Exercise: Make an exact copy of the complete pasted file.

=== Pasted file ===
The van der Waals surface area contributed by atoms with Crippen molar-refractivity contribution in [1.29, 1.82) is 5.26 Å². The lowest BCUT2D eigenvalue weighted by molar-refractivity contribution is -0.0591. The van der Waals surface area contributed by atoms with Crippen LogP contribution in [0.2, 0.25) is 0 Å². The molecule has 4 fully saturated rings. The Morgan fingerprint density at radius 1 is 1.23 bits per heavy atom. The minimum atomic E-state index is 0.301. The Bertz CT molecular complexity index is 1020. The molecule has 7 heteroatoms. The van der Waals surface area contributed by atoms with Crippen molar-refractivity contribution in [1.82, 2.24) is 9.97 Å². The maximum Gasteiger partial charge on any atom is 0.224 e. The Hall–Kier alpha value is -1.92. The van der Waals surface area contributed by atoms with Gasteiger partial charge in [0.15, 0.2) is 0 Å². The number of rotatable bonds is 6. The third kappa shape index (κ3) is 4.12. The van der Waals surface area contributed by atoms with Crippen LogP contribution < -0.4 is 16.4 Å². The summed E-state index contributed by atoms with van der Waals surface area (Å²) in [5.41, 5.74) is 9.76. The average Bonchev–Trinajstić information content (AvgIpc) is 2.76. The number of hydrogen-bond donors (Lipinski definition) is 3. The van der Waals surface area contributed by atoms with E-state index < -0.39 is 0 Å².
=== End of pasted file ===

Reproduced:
The van der Waals surface area contributed by atoms with Crippen molar-refractivity contribution in [1.29, 1.82) is 5.26 Å². The lowest BCUT2D eigenvalue weighted by molar-refractivity contribution is -0.0591. The van der Waals surface area contributed by atoms with Crippen LogP contribution in [0.2, 0.25) is 0 Å². The molecule has 4 fully saturated rings. The Morgan fingerprint density at radius 1 is 1.23 bits per heavy atom. The minimum atomic E-state index is 0.301. The Bertz CT molecular complexity index is 1020. The molecule has 7 heteroatoms. The van der Waals surface area contributed by atoms with Crippen molar-refractivity contribution in [1.82, 2.24) is 9.97 Å². The maximum Gasteiger partial charge on any atom is 0.224 e. The Hall–Kier alpha value is -1.92. The van der Waals surface area contributed by atoms with Gasteiger partial charge in [0.15, 0.2) is 0 Å². The number of rotatable bonds is 6. The third kappa shape index (κ3) is 4.12. The van der Waals surface area contributed by atoms with Crippen LogP contribution < -0.4 is 16.4 Å². The summed E-state index contributed by atoms with van der Waals surface area (Å²) in [5.41, 5.74) is 9.76. The average Bonchev–Trinajstić information content (AvgIpc) is 2.76. The number of hydrogen-bond donors (Lipinski definition) is 3. The van der Waals surface area contributed by atoms with E-state index < -0.39 is 0 Å².